Ableton Live中:粮食延迟快速音响设计

Anyone interested in generating random beats or other elements in their music will have experimented with Ableton Live. They may not, however, have realized just how useful the Grain Delay is.  

如果我是可以修改的ABLETON GUI哪怕是一点点,ID设计一盏灯,闪耀像从天上射线对几个不同的插件来ABLETON下来,因为他们是纯粹的游戏兑换!




第1步 - 寻找一个开始合成器补丁


[音频ID =“9459”]

Drum loop in Ableton


第2步 - 新增粮食延迟


Grain Delay


第3步 - 设置了重新取样的轨道


Resampling technique

第4步 - 记录你的粮食延迟&


注:就个人而言,我喜欢在一个较低的节奏,让我去处理一些空间之间的个别声音的可能性。 这使得它容易编辑后!

Record the drum loop to the Resample Track

[音频ID =“9461”]


  • Spray: Adds random delay changes and can be used for smearing and noise. Between this, Frequency and Random Pitch, I rely on this function for creating textures and distorted beats. At low levels with Frequency, this will slow down the speed of your signal to some degree...very cool.
  • Random Pitch: At low levels, adds a slight pitch randomization. At higher levels it produces random destruction. I sprinkle this in here and there as I tweak.
  • Frequency: The higher you increase this setting, the faster the spray and Random Pitch begin to modulate. Experiment with these three for textures, dirty beats and sounds.
  • Pitch: Not to be confused with Random Pitch! This setting changes the complete pitch of your incoming signal. I usually oscillate around with this.


步骤5 - 完成“和印章,印章!


The finished piece


[音频ID =“9458”]

[音频ID =“9460”]

在细看Ableton Live中与我们的全套教程视频

Sound Designer, Musician, Author... G.W. Childs has worn many hats. Beginning in the U.S. Army back in 1991, at the age of 18, G.W. began learning electronics, communications and then ultimately audio and video editing from the Department of Defense. Upon leaving the military G.W. went on to work for many exciting companies like Lu... Read More


Great article. I shared this in my Ableton Class at Berklee Online and got an interesting thread started... here is where we are now -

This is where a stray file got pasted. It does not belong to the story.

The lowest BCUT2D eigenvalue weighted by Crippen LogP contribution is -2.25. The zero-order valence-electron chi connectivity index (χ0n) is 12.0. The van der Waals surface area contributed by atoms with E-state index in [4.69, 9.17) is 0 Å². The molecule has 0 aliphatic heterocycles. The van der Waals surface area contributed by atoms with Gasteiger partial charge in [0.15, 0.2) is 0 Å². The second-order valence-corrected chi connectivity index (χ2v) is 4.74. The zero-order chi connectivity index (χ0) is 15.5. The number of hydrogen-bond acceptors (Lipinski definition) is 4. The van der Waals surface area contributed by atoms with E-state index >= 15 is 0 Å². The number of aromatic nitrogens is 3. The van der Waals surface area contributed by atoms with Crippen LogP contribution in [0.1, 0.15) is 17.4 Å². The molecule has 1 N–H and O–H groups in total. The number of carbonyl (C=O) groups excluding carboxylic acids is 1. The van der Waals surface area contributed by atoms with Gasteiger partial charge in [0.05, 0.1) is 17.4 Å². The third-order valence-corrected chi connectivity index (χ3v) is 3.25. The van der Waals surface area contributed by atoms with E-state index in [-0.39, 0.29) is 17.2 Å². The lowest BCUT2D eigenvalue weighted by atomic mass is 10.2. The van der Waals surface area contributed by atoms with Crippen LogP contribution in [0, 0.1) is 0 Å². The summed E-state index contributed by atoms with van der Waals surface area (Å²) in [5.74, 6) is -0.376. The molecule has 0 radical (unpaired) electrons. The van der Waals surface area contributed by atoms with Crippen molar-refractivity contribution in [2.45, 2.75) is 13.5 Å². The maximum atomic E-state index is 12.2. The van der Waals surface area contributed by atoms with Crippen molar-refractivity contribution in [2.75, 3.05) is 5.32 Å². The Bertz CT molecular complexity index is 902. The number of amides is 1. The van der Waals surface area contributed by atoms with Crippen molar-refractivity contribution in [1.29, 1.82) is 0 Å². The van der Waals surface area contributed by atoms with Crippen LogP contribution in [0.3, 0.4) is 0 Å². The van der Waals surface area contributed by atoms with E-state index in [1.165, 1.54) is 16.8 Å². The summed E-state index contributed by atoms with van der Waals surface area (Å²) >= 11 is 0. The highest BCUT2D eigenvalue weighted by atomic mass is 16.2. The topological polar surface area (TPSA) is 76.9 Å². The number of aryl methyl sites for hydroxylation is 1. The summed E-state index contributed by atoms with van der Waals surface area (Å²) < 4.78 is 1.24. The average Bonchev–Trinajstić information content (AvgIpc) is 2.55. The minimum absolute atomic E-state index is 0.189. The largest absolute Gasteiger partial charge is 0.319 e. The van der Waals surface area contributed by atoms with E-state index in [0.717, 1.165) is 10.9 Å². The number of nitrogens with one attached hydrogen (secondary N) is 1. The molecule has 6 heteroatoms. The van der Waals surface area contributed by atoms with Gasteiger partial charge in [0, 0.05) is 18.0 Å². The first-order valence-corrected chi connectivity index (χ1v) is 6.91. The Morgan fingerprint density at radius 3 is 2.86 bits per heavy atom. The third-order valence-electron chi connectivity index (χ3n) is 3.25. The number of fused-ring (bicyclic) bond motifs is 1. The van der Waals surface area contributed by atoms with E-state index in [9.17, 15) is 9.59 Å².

"Thanks for posting a link to this article. In the end I didn't hear that he got much that was useable - but I guess that depends on his application. It was interesting from a sound design perspective how he altered and cut the sounds up."

My response...

I have been enjoying grain delay on its own merits for a while now. It is just so (wonderfully) random in its effect at times. I think if you are looking for glitching up a beat or a sound this effect is one way to get there (rather than manipulating slices or using Izotope stutter edit, etc.). But you bring up a REALLY important point... all of these techniques are really cool but how to apply them musically is really the key point (at least for me).

In my audio project from last week sounds were sourced from a speaker plugged into a pre-amp and then into Live, harvested from classmates drum racks and a pass of the groove through stutter edit let me have some fairly interesting and original sounds in the project. Making them musical as opposed to noise was certainly part of the challenge. I just kept playing them (repetitive improvisation) until that part of the mind that seeks to impose order on chaos figured out what was supposed to happen and that was the take I went with.

In the article Mr. Childs didn't really slice up the resultant audio but that struck me as a logical next step so that the audio could be easily recomposed into a musically useful sequences.

I'm going to have one of the variations requested in this weeks project use the technique in this article just to see what happens.

It should be cool! :)

Very useful article.

Gary Hiebner
Excellent tut! The grain delay is always great for creating interesting sound textures. It is also nice to use in a Live context but grainulating beats and vocals. on the fly.

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